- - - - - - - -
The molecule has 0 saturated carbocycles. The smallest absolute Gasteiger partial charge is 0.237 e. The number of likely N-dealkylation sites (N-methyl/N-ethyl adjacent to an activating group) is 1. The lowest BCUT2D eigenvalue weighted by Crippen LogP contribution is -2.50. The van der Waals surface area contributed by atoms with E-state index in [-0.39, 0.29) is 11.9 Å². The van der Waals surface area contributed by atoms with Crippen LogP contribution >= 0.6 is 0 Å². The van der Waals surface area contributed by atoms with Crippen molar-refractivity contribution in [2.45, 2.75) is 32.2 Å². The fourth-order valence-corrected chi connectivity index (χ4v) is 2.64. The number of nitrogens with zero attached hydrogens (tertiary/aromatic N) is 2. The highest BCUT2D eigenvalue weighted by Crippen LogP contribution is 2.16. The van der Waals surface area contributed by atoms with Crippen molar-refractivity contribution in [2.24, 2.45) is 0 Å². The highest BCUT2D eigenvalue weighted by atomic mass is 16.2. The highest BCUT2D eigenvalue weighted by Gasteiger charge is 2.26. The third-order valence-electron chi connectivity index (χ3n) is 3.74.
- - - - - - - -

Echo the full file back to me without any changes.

The molecule has 0 saturated carbocycles. The smallest absolute Gasteiger partial charge is 0.237 e. The number of likely N-dealkylation sites (N-methyl/N-ethyl adjacent to an activating group) is 1. The lowest BCUT2D eigenvalue weighted by Crippen LogP contribution is -2.50. The van der Waals surface area contributed by atoms with E-state index in [-0.39, 0.29) is 11.9 Å². The van der Waals surface area contributed by atoms with Crippen LogP contribution >= 0.6 is 0 Å². The van der Waals surface area contributed by atoms with Crippen molar-refractivity contribution in [2.45, 2.75) is 32.2 Å². The fourth-order valence-corrected chi connectivity index (χ4v) is 2.64. The number of nitrogens with zero attached hydrogens (tertiary/aromatic N) is 2. The highest BCUT2D eigenvalue weighted by Crippen LogP contribution is 2.16. The van der Waals surface area contributed by atoms with Crippen molar-refractivity contribution in [2.24, 2.45) is 0 Å². The highest BCUT2D eigenvalue weighted by atomic mass is 16.2. The highest BCUT2D eigenvalue weighted by Gasteiger charge is 2.26. The third-order valence-electron chi connectivity index (χ3n) is 3.74.